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Working in an office building can really cause you to lose your mind. The Belko Experiment is a film that works on a unique idea but is ultimately conventional in its execution. Written by James Gunn (writer-director of Guardians of the Galaxy) and directed by Greg McLean (Wolf Creek, The Darkness) , the film features plenty of bloody moments and the occasional comedy, but something lacks. Little, unfortunately, is displayed on terms of character development or even a fully realized and cohesive plot.
The story takes place in Bogota, Colombia, and begins as employees of Belko Industries are reporting for work. All we know is that it is a not-for-profit organization with ties to government. This strange day begins ominously – the security guards are different and all the locals who work for the company are being turned away, only leaving eighty Americans remaining inside the building. People inside the building go about their business as usual until a voice (Gregg Henry) announces that people will have to killed in a certain amount of time. Further, if this demand is not met many more will die. Sounds like a joke right? That’s what the employees think, at least at first. That is until people start dying as heads start exploding and blood start to gush.
For further Belko intrigue, the employees are implanted with a tracking device – in the event they are ever kidnapped as justification. (Sounds rather morbid.) Only thing is that the tracking devices are actually explosives that kill the employee immediately once they are activated by a switch by the mysterious gamesman calling the shots. A little while later, the voice returns over the intercom system informing everyone that thirty people need to die within two hours and if this is not accomplished, sixty will be killed, as the “experiment” continues. Oh and did I forget to mention, the entire building has metal that can’t be burned with a blowtorch so any means of escape are impossible including the roof which the security guards outside watch closely with their assault rifles at the ready in case someone gets an idea.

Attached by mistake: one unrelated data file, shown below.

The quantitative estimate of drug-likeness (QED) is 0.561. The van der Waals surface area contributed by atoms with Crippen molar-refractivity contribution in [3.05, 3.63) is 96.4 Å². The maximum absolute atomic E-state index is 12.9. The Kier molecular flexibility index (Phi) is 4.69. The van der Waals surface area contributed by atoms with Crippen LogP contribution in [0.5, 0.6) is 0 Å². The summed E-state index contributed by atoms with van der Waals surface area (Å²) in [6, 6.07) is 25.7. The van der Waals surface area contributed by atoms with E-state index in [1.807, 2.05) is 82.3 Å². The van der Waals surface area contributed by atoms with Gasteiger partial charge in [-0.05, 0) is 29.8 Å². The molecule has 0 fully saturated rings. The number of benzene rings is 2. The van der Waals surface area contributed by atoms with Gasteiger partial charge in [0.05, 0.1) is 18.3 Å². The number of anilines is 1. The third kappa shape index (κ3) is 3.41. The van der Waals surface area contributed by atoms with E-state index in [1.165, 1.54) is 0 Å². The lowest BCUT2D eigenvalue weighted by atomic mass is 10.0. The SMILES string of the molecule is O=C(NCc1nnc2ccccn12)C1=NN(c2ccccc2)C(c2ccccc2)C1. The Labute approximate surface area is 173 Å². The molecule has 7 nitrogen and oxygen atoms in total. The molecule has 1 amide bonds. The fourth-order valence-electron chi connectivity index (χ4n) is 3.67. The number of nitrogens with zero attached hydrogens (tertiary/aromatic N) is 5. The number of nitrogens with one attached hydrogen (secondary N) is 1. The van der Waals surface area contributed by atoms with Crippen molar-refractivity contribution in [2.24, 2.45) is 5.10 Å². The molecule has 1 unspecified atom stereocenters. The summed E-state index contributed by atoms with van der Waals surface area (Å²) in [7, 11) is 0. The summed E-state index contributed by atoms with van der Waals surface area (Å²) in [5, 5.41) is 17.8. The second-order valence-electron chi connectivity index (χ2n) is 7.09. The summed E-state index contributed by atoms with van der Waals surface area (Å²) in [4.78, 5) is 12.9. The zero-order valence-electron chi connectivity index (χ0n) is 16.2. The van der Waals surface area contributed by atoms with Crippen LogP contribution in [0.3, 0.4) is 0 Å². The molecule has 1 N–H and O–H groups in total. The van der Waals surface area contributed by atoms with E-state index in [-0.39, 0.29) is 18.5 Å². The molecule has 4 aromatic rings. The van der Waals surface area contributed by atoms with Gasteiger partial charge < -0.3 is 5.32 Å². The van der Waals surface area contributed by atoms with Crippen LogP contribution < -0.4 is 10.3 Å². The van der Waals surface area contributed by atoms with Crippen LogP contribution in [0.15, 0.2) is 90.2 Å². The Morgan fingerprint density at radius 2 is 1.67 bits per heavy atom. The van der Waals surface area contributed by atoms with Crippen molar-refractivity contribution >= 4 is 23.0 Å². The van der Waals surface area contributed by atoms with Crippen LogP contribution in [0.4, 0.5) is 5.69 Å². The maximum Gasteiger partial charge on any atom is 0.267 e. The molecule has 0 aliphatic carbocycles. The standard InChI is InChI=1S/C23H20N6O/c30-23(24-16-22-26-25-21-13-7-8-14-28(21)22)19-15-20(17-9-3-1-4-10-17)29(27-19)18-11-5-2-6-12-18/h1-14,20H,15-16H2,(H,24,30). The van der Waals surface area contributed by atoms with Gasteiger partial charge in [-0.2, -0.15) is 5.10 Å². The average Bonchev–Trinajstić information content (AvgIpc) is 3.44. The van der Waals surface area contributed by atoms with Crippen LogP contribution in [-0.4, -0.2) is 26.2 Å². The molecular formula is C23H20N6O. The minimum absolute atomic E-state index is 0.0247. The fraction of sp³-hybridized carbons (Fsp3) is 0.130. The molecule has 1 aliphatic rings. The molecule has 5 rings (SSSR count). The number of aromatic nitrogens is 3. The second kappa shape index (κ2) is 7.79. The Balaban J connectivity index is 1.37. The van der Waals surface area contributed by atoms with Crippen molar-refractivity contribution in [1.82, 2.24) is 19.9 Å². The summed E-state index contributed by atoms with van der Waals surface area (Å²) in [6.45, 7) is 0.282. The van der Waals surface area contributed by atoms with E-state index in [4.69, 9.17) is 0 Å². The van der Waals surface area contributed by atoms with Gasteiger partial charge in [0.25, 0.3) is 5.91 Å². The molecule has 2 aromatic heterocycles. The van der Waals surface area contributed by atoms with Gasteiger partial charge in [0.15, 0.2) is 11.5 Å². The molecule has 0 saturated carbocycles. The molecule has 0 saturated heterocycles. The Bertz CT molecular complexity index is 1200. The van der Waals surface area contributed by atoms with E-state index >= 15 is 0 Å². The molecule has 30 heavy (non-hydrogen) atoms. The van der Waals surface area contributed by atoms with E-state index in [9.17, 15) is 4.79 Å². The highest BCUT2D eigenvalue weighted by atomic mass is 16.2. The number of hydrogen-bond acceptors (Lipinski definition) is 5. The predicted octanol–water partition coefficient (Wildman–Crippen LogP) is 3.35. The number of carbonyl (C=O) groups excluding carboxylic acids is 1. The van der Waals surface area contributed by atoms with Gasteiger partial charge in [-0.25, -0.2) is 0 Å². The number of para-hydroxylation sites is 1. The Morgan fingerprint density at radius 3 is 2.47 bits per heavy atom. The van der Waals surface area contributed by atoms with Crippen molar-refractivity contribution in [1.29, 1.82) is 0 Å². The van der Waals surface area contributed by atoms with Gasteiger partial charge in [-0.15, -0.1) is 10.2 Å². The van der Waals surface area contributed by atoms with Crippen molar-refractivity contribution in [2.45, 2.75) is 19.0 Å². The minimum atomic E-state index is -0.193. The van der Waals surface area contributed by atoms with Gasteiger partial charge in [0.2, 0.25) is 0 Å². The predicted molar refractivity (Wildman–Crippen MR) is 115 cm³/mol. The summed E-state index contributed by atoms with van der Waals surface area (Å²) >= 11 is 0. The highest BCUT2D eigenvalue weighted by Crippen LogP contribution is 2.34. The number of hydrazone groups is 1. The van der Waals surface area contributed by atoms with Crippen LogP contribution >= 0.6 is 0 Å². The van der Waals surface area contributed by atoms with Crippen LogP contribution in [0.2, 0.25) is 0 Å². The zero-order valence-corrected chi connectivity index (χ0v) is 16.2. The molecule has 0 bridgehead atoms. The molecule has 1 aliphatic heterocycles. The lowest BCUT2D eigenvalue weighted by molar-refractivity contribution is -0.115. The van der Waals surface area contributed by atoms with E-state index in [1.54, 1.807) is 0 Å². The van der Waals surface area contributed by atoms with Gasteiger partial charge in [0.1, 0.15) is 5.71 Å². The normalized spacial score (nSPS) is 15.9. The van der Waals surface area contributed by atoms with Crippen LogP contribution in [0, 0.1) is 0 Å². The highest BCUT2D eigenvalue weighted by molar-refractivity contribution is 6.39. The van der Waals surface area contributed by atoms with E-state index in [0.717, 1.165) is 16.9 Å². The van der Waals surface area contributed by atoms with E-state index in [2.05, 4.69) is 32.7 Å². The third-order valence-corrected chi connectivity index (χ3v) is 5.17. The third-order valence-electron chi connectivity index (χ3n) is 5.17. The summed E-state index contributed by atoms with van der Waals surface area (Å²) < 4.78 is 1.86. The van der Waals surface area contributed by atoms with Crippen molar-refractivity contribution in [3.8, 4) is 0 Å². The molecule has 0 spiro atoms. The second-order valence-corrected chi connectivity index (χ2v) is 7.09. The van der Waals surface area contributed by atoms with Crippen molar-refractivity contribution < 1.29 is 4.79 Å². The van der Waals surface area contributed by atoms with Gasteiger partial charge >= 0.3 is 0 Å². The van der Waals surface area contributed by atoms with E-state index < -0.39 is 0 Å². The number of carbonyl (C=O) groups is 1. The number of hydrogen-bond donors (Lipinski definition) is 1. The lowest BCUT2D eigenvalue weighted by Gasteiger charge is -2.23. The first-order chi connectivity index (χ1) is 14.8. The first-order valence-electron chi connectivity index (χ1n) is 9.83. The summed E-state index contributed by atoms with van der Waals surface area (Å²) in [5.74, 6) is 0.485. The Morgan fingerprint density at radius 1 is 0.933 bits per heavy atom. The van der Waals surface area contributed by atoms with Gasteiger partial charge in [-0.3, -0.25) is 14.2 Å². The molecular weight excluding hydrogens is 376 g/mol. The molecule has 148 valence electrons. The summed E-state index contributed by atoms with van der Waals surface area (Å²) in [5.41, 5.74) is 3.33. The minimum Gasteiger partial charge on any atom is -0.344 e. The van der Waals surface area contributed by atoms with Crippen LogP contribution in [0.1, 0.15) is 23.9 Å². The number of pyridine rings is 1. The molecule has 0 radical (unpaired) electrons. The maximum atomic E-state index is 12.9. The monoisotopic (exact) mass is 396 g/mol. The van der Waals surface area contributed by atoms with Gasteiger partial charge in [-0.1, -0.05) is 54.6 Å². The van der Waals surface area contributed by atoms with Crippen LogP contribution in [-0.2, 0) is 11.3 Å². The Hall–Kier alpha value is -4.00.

We follow Mike Milch (John Gallagher Jr.), who gives a noteworthy performance, as he questions the idea of killing people by proposing to hang signs on the outside of the building so that someone can call for help since all phone lines and cell phone service is unavailable. We have Barry Norris (Tony Goldwyn), who is the Chief Operating Officer of Belko Industries. He is ready to kill and protect himself; he doesn’t oppose killing people in order to save the rest of the group. It’s a tough choice to make, but for Barry, it’s essentially common-sense to listen to the voice commanding everyone to kill someone. Among the group we also have Mike’s girlfriend Leandra (Adria Arjona), Wendell (John C. McGinley), a socially awkward misfit who isn’t afraid to shoot or even stab someone just to save himself. For the comic relief we have Marty (Sean Gunn) who works in the cafeteria of Belko, pot-fueled and convinced that someone is just playing a cruel joke – there is even one scene where he believes the water is making people act the way they are. He also sees people heads explode when the tracking devices are activated to explode in which he replies, “I’m just imagining this.” It’s funny and something that was unexpected.
While there’s not much in regards to plot, you can already guess by now that the body count rises pretty fast. From shootings, stabbings, to savage beatings, McLean doesn’t shy away from giving us gory moments. What’s sporadically fascinating about the film is studying what the characters do and why. From Barry and Wendell defining humanity at its most stark and savage in a moment of terror contrasted to Mike’s idealistic yearn for coalition and civility. In some modes, The Belko Experiment – for it’s immorality and unpleasantness – may read as blatantly topical and of the moment.
Verdict: 3 out of 5
Despite the brutal and gory violence and despite the film’s simple story and derivative craftsmanship, it’s not a bad guilty pleasure. The comedy aspects of the film were quite a surprise as was the top drawer performances. All the actors do a good job and try to do something with their characters – unfortunately the script wasn’t fully fleshed out enough. Gunn has written clever scripts before, but with The Belko Experiment, one may wonder the point in the end. Was this some attempt to top Battle Royale? Or was it simply a cheesy-horror hybrid break in between Marvel tours? There is a nugget of an idea that could’ve made The Belko Experiement more unique and satisfying, surely. Instead, we get a film that soaks the screen with blood and corpses.